Former President Bill Clinton joined the ONE Campaign’s World AIDS Day event on Thursday by satellite and demonstrated that former presidents have the luxury of being controversial.
In the context of the challenges of getting services including antiretroviral therapy to millions of people in need in a very difficult economic climate, Clinton noted that the U.S. government, as well as other major donors, needs to do a better job at getting aid dollars to the people they were intending to serve, alluding to the high overhead rates of contractors and other practices that keep a good share of every dollar from reaching service delivery.
The former president also ruffled more than a few feathers in pharmaceutical companies when he laid out some solutions to the AIDS Drug Assistance Program (ADAP) funding crisis in the United States. Clinton contrasted the cost of antiretroviral therapy in developing countries with costs in the United States, and suggested an interim strategy that could ensure access until the health care reform plan fully kicks in in 2014.
“On average, treatment in America costs about $10,000. We have our generic programs in African and lower-income countries and Latin America and in Southeast Asia, providing the medicine itself for about $120 and the single-pill treatment for just under 200 (dollars), the children’s treatment for about 60 (dollars),” according to Clinton.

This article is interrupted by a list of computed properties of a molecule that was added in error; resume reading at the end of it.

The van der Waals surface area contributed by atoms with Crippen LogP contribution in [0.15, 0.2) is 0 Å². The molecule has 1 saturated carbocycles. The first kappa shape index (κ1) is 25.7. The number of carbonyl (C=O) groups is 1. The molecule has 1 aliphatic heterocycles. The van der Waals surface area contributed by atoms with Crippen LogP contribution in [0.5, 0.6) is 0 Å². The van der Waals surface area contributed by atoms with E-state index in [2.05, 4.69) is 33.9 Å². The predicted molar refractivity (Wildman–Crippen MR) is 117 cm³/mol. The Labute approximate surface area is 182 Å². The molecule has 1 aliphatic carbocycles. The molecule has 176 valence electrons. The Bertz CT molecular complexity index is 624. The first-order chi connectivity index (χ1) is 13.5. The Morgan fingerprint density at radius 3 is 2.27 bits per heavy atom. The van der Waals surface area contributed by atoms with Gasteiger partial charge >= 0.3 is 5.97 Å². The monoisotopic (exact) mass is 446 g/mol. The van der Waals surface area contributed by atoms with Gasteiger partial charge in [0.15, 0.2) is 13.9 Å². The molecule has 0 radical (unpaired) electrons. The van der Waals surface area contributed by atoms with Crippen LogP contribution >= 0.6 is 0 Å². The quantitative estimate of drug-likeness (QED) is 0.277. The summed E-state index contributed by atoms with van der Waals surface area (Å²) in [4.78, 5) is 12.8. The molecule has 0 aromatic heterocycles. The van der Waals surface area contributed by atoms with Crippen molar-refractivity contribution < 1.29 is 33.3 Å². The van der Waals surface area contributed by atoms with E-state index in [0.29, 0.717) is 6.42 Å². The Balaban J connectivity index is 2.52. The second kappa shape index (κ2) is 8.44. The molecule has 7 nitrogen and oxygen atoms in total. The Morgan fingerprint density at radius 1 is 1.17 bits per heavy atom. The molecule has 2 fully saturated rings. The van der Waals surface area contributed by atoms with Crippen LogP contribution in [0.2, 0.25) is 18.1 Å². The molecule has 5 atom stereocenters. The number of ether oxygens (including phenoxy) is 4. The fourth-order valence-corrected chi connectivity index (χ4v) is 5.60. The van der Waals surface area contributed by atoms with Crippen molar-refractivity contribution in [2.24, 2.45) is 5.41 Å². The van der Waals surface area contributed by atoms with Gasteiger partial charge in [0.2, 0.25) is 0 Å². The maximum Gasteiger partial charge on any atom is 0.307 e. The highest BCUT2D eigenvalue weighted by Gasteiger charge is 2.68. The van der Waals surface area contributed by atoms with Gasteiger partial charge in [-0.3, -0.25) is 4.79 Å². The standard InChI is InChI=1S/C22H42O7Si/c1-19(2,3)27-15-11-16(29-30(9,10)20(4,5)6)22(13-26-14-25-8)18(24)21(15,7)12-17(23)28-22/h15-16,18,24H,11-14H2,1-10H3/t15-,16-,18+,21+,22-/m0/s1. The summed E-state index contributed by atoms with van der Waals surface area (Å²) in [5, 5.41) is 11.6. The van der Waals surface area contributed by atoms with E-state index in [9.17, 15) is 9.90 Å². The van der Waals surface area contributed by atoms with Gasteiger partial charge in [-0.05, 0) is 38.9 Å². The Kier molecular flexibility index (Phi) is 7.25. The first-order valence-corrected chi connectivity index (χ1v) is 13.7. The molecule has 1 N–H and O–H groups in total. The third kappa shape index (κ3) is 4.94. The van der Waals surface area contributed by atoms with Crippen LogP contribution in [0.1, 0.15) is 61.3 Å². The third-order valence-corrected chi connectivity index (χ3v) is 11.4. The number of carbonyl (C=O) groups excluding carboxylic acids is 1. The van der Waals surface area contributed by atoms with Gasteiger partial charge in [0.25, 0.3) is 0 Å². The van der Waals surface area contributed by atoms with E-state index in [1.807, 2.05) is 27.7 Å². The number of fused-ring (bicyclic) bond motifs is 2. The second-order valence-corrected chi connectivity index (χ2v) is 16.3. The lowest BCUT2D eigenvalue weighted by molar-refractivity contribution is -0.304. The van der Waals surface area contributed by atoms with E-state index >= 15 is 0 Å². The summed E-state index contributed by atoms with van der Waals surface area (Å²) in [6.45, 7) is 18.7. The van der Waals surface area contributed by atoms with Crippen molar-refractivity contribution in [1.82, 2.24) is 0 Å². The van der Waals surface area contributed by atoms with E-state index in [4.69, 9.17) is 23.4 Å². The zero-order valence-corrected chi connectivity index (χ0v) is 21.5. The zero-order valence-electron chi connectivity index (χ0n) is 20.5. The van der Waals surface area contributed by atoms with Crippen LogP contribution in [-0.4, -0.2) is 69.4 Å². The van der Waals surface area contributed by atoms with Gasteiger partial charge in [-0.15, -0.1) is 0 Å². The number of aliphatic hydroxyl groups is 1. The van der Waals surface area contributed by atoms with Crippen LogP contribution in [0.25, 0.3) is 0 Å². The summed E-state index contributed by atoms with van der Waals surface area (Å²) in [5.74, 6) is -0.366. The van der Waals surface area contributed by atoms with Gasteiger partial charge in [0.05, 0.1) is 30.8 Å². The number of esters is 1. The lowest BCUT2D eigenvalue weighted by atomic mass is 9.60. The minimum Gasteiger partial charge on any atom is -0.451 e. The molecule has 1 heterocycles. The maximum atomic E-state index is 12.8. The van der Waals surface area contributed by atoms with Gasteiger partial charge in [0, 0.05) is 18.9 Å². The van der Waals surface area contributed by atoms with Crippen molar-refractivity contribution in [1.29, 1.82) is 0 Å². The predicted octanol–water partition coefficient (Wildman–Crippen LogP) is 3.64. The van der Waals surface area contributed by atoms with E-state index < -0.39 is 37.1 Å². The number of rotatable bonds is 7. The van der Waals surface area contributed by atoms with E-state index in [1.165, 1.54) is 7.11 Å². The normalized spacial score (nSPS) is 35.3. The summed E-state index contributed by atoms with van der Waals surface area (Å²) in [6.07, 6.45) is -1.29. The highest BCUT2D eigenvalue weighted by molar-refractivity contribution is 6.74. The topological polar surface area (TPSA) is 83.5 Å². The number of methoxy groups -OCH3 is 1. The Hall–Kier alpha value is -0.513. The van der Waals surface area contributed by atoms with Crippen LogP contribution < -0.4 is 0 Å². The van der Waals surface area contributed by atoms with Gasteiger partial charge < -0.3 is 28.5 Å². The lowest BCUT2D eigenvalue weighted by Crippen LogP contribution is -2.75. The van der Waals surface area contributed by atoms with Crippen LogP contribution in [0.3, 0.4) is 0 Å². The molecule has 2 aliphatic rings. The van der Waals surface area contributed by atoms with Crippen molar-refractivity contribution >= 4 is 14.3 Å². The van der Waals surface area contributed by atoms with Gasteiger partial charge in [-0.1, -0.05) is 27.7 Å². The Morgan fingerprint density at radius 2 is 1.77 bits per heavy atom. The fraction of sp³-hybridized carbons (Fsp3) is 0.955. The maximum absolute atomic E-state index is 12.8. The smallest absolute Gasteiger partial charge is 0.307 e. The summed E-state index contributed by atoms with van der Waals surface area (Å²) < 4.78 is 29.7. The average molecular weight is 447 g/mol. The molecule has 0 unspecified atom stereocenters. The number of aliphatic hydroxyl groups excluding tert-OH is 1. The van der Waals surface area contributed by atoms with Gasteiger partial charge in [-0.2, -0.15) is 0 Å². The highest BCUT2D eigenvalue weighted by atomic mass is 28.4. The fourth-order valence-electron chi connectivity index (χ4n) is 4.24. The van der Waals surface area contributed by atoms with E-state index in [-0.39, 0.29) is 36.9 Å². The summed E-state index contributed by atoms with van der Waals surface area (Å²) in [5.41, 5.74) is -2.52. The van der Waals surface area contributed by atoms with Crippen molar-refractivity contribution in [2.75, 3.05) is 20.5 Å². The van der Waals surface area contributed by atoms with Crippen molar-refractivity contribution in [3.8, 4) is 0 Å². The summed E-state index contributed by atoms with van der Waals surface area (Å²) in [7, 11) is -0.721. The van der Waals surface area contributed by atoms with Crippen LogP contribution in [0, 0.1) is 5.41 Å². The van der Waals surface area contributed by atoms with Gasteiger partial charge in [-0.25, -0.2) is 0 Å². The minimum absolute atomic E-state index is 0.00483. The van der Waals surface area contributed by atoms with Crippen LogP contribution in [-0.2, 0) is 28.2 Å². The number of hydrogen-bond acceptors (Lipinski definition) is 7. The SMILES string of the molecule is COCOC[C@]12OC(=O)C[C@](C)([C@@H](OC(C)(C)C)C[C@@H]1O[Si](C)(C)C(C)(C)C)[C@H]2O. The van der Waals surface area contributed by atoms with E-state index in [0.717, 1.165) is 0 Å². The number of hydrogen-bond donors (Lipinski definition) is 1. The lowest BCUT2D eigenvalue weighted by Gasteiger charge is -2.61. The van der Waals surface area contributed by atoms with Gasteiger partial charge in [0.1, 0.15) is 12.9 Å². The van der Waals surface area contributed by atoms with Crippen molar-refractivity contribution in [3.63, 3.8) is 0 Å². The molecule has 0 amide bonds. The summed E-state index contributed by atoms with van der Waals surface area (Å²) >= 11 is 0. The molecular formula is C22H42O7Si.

He then called for consideration of a plan during this interim period where states would be allowed to purchase antiretroviral generic medications as a way to end the waiting lists. He even offered his foundation – the Clinton Health Access Initiative – as a broker and mechanism to facilitate delivery. For those who would argue that many of the newest antiretroviral medications are not available in generic formulations, Clinton had another idea to put on the table. Government officials could ask major pharmaceutical companies to slash their prices for state ADAP programs until health care reform is implemented, he said, noting that health care reform promised to be very lucrative for big pharma.
Congresswoman Barbara Lee (D-CA), congressional leader on both domestic and global AIDS, was intrigued and promised to follow up.